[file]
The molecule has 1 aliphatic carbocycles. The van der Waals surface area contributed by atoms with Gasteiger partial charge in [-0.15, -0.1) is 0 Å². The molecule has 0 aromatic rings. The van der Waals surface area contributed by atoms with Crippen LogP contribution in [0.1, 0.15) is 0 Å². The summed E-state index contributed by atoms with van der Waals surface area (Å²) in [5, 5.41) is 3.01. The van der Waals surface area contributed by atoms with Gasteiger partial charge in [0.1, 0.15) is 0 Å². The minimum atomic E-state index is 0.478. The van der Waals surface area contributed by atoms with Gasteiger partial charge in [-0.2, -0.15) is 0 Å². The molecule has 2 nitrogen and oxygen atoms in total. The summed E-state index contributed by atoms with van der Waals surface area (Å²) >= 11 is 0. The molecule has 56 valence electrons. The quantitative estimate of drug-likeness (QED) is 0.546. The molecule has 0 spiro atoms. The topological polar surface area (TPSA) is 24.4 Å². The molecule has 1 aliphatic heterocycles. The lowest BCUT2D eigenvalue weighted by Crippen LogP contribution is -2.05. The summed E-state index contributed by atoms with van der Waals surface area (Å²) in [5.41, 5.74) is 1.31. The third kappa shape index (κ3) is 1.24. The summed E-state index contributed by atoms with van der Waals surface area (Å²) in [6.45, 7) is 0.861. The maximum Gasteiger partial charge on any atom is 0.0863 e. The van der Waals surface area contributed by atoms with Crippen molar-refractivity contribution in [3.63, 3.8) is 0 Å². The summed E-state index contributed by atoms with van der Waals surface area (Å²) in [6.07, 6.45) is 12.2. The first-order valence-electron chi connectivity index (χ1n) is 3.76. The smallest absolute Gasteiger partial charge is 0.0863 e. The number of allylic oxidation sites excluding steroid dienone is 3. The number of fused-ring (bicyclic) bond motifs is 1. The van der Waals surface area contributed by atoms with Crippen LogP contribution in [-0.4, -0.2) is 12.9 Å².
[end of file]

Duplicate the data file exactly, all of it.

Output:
The molecule has 1 aliphatic carbocycles. The van der Waals surface area contributed by atoms with Gasteiger partial charge in [-0.15, -0.1) is 0 Å². The molecule has 0 aromatic rings. The van der Waals surface area contributed by atoms with Crippen LogP contribution in [0.1, 0.15) is 0 Å². The summed E-state index contributed by atoms with van der Waals surface area (Å²) in [5, 5.41) is 3.01. The van der Waals surface area contributed by atoms with Gasteiger partial charge in [0.1, 0.15) is 0 Å². The minimum atomic E-state index is 0.478. The van der Waals surface area contributed by atoms with Gasteiger partial charge in [-0.2, -0.15) is 0 Å². The molecule has 2 nitrogen and oxygen atoms in total. The summed E-state index contributed by atoms with van der Waals surface area (Å²) >= 11 is 0. The molecule has 56 valence electrons. The quantitative estimate of drug-likeness (QED) is 0.546. The molecule has 0 spiro atoms. The topological polar surface area (TPSA) is 24.4 Å². The molecule has 1 aliphatic heterocycles. The lowest BCUT2D eigenvalue weighted by Crippen LogP contribution is -2.05. The summed E-state index contributed by atoms with van der Waals surface area (Å²) in [5.41, 5.74) is 1.31. The third kappa shape index (κ3) is 1.24. The summed E-state index contributed by atoms with van der Waals surface area (Å²) in [6.45, 7) is 0.861. The maximum Gasteiger partial charge on any atom is 0.0863 e. The van der Waals surface area contributed by atoms with Crippen molar-refractivity contribution in [3.63, 3.8) is 0 Å². The summed E-state index contributed by atoms with van der Waals surface area (Å²) in [6.07, 6.45) is 12.2. The first-order valence-electron chi connectivity index (χ1n) is 3.76. The smallest absolute Gasteiger partial charge is 0.0863 e. The number of allylic oxidation sites excluding steroid dienone is 3. The number of fused-ring (bicyclic) bond motifs is 1. The van der Waals surface area contributed by atoms with Crippen LogP contribution in [-0.4, -0.2) is 12.9 Å².